Why Study Psychology in New Zealand?


Welcome to Aotearoa New Zealand! Land of Hobbits, and many, many sheep

Just to give a bit of context (because social psychologists are all about the context), Aotearoa New Zealand has a population of about 4.5 million people, around the same as the Republic of Ireland. Just over two-thirds are Pākehā (New Zealanders of European descent), with a further 15% identifying as Māori (‘indigenous’ New Zealanders). Generally speaking, we enjoy a high standard of living, and Lonely Planet (and other experts) characterise Aotearoa New Zealand as a brilliant place to live, work, or visit. The New Zealand Tourism body markets the place via a campaign characterised by branding us as “100% Pure New Zealand”, accompanied by pictures of pristine mountainscapes and Hobbit holes.

Social, legal, and political relations between Pākehā and Māori are strongly influenced by the closest thing to a constitutional document that we have – Te Tiriti o Waitangi (the Treaty of Waitangi). Signed in 1840, signatories included Chiefs of the major Māori tribes, and representatives of the British Crown. The treaty has three articles describing the boundaries of Crown sovereignty and the right to self-determination by Māori. As a result of this (still contested) agreement, Māori have been able to make arguments for restitution for historical grievances that have been denied to aboriginal Australians (New Zealand’s ‘West’ Island). Studying in New Zealand isn’t just about academics, it’s also a cultural experience.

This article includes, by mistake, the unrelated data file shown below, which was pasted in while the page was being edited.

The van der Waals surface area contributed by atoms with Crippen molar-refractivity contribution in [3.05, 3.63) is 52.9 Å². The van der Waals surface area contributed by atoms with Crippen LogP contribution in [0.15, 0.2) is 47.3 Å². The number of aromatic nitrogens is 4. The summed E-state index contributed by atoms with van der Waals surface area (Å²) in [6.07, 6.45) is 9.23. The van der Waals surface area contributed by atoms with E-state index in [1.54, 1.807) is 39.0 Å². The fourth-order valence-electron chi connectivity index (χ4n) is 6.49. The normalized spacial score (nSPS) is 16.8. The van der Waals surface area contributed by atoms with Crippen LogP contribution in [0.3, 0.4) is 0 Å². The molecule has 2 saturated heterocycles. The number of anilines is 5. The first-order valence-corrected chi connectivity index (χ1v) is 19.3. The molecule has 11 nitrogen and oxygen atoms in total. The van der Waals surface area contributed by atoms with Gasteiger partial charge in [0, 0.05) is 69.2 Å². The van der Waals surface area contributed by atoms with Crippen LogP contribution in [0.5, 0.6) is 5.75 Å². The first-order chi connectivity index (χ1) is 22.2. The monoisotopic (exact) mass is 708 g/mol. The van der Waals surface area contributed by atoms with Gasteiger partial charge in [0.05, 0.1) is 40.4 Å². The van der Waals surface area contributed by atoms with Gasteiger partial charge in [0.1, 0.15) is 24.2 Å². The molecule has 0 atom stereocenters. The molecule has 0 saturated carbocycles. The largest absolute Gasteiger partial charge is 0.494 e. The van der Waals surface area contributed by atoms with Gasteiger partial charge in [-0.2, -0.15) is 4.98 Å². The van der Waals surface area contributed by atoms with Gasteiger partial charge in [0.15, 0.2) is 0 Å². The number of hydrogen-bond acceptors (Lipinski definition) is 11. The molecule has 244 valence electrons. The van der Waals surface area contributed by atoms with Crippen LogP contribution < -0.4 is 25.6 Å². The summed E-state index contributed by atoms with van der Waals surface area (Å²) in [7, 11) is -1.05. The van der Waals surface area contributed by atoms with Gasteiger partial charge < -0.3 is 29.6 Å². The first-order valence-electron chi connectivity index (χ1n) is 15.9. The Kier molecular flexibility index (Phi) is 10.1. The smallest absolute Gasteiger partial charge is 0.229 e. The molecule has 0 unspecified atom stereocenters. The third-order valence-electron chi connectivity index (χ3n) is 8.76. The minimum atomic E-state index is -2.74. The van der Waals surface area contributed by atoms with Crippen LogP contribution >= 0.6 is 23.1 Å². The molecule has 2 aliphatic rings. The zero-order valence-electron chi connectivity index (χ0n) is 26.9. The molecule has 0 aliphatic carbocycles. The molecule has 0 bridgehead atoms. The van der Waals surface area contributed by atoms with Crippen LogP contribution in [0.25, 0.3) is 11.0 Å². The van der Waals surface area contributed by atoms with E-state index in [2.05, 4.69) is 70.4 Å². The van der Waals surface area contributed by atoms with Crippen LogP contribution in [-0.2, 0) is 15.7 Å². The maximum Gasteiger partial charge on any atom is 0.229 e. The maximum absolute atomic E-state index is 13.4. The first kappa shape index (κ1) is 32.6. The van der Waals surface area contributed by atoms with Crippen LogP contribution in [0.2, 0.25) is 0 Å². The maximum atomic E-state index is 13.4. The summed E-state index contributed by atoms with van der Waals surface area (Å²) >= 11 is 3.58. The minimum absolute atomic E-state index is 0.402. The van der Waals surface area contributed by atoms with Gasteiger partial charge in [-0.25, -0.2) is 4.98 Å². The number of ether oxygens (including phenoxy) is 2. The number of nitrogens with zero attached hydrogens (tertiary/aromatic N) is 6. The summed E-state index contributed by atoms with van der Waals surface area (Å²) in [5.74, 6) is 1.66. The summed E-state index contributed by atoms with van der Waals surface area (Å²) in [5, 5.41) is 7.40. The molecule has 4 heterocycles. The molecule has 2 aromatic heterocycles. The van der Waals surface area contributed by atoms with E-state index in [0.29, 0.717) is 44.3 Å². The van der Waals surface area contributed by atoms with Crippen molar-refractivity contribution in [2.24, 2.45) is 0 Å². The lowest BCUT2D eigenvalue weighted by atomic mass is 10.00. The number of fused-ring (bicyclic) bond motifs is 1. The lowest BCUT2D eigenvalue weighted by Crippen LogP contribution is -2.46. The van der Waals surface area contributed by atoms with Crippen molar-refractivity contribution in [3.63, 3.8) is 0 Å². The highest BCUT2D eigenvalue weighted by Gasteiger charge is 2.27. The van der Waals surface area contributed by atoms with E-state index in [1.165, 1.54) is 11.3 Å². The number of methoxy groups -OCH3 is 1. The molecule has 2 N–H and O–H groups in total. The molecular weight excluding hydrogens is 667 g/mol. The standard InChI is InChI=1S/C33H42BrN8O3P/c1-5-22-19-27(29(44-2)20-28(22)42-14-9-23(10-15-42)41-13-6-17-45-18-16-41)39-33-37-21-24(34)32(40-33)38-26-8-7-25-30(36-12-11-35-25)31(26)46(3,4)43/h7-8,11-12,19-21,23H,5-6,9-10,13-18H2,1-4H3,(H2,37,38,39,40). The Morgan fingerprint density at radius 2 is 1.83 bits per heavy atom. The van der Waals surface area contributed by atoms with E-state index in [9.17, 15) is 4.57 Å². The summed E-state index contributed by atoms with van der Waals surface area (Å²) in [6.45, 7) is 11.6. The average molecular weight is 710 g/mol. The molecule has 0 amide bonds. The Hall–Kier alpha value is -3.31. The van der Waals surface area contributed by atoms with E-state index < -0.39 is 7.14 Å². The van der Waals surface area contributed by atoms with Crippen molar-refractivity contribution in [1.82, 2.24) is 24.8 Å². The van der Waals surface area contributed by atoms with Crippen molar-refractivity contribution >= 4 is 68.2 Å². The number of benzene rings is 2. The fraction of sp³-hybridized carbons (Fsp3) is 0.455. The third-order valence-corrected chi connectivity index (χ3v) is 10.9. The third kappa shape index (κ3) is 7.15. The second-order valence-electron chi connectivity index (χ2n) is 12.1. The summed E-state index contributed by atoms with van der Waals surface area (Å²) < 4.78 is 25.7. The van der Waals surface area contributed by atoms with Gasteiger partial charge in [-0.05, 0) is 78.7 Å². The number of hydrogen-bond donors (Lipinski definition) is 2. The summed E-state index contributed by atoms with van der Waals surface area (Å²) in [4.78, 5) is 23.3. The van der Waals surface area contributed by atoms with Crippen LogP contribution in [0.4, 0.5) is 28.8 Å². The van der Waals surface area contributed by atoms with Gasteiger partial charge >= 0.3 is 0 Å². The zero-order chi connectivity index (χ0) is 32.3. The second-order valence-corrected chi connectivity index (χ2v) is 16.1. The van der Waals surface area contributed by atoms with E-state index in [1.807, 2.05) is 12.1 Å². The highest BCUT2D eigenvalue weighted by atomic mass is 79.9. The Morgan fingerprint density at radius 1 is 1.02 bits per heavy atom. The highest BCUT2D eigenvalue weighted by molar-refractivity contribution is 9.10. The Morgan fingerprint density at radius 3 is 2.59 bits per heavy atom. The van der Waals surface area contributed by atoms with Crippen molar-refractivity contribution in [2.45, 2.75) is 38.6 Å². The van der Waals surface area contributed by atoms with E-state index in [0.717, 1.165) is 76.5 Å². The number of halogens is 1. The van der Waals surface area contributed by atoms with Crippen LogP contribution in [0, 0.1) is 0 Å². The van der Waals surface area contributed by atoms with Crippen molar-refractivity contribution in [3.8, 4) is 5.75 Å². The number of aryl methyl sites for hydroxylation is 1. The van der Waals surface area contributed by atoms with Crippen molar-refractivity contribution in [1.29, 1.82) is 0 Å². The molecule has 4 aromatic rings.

Victoria University of Wellington

This information isn’t provided (solely) as an advert for our attractions, but rather because it’s useful in understanding the emphases on psychology in the region.

An introduction to New Zealand Universities and psychology departments

Psychology is one of the most popular subjects for University study in New Zealand, and many students take psychology as a complement to a vocational course of study such as law or commerce. There are eight Universities in New Zealand, all ranked in the world’s top 4% according to QS World University Rankings. Because of where we sit in the world, New Zealand Universities are really internationalised – many faculty and students come to us from outside of New Zealand.

Seven-ish Universities have identifiable Psychology Departments, three of which (Victoria University of Wellington, Auckland, and Otago) are ranked in the top 100 departments in the world. What this means is that you can be confident that you’re getting a world-class psychology education around these parts.

Undergraduate Psychology in New Zealand